Commit to Contract in Dialogue

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Make Sure Your Characters Don’t Sound Too Formal

by Editor John David Kudrick

A common area of concern I hear from novelists relates to the dialogue in their stories. Mostly, these authors want to make sure that when their characters talk, it sounds smooth and natural. Thus, they often spend a great deal of time crafting carefully written dialogue—and many times actually weaken the novel in the process.

What do I mean by this? Take a look at the following passage:

“Where are you going today, Jimmy?” Polly asked.

“Oh, I am going to go see the new elephants at the zoo with my daughter,” Jimmy said.

“That sounds like it will be a lot of fun, so I hope that you will have a nice time with her.”

“Yes, I think it will be a really great outing with her, thanks.”

So, what’s wrong with this dialogue? In the technical sense, nothing. It’s fine in terms of grammar and spelling, and it even embraces some of the nuances of well-written dialogue—keeping dialogue tag verbs simple (said, asked), and not using a dialogue tag in every instance if it’s obvious who is speaking.

But it just doesn’t sound right, does it? To really get a sense of where I’m going with this, try reading it aloud to yourself now.

Did you hear it?

The stiffness, that is? An almost formal way of speaking that’s not typically been heard for many decades now?

In this passage, we find the biggest obstacle comes in the lack of contractions. Think about any conversation you have during a usual day. How often do you say “I am” instead of “I’m,” or “You are” rather than “You’re,” and on and on? Yes, sometimes we use such phrasing for emphasis (“I am so done with writing stiff dialogue!”), but the majority of the time, we use contractions when speaking.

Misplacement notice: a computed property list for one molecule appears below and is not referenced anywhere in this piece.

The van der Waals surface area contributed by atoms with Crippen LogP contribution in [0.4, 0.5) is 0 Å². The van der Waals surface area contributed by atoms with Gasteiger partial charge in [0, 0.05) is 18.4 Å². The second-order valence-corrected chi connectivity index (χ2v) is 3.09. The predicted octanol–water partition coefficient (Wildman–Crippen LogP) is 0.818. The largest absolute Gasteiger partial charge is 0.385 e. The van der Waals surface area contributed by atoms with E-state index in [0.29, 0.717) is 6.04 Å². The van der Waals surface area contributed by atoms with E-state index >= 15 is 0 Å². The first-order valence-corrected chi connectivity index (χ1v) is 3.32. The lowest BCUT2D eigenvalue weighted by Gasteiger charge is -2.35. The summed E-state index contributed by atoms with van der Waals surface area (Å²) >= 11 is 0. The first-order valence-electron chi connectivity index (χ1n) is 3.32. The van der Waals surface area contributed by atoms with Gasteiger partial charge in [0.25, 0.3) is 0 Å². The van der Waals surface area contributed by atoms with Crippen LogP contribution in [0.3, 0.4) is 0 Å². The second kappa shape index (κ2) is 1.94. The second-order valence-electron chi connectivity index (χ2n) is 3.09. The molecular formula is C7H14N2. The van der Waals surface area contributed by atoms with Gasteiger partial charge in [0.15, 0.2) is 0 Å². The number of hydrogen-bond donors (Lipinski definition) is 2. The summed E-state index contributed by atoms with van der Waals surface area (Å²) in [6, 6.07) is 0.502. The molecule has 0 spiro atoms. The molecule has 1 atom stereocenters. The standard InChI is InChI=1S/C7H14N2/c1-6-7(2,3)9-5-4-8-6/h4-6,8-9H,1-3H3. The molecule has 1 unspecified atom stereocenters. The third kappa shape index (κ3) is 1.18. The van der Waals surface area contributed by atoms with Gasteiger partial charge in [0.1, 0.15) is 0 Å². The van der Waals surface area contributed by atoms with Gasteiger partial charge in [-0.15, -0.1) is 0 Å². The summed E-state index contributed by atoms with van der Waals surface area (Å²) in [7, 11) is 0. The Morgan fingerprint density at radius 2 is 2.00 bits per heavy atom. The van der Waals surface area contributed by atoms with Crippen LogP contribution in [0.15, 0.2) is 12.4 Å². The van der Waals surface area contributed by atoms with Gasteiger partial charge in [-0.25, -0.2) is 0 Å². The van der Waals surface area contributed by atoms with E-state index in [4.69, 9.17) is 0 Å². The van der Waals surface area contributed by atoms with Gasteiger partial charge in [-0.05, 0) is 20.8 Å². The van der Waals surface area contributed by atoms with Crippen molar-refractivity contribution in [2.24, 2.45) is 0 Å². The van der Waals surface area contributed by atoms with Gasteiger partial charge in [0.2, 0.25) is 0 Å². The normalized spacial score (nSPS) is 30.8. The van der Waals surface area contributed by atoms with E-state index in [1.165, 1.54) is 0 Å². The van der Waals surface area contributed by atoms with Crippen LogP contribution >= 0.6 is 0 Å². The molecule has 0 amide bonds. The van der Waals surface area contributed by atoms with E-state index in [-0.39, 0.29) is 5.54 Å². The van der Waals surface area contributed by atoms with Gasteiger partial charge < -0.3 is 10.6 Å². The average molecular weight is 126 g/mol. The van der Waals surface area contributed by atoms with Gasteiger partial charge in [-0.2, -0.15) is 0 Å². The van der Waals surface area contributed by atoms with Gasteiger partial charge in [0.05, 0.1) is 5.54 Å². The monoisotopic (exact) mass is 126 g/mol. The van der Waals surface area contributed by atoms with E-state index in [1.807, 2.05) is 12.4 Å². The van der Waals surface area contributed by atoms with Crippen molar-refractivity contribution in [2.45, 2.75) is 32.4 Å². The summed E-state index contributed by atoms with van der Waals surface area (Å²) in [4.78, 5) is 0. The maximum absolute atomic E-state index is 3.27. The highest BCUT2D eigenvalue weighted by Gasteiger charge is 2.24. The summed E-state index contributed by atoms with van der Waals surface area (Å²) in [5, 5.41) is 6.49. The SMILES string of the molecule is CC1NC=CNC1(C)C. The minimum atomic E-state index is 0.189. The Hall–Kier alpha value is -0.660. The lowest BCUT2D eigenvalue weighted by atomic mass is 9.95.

So let’s look at the same passage again, this time revised a bit:

“Where are you going today, Jimmy?” Polly asked.

“Oh, I’m gonna see the new elephants at the zoo with my daughter,” Jimmy said.

“That sounds like it’ll be a lot of fun, so I hope you have a nice time with her.”

“Yeah, I think it’ll be a really great outing with her, thanks.”

Read the revised passage aloud and see how much smoother it sounds. Now let’s break it down line by line:

“Where are you going today, Jimmy?” Polly asked.
[No changes here, so on we go.]

“Oh, I’m gonna see the new elephants at the zoo with my daughter,” Jimmy said.
[Contracted I am to I’m, and going to go to gonna. No, you don’t necessarily have to go so far as to use “gonna” if your character wouldn’t speak that way, but even going to see would sound more natural.]

“That sounds like it’ll be a lot of fun, so I hope you have a nice time with her.”
[Contracted it will to it’ll, and you will have to you have (even though it’s technically lacking the future will, which is fine because it’s how most of us speak and because it still makes it clear). Also deleted that after I hope because it makes for smoother talk.]

“Yeah, I think it’ll be a really great outing with her, thanks.”
[Contracted it will to it’ll. Also changed Yes to Yeah—again, not necessary, but it’s a word most of us use, and if Jimmy says gonna, then he likely says yeah as well.]

All that said, in any given novel with a variety of characters, you’ll have a wide spectrum of language styles. And, if you have a character who would indeed speak so formally as to never use a contraction, then by all means do proceed with crafting his/her dialogue as such.

In general, though, make a commitment to contract in dialogue. Trust me, it’ll sound better.


To find out more about John David Kudrick and the scope of editorial services he can provide to you, please visit his bio page.

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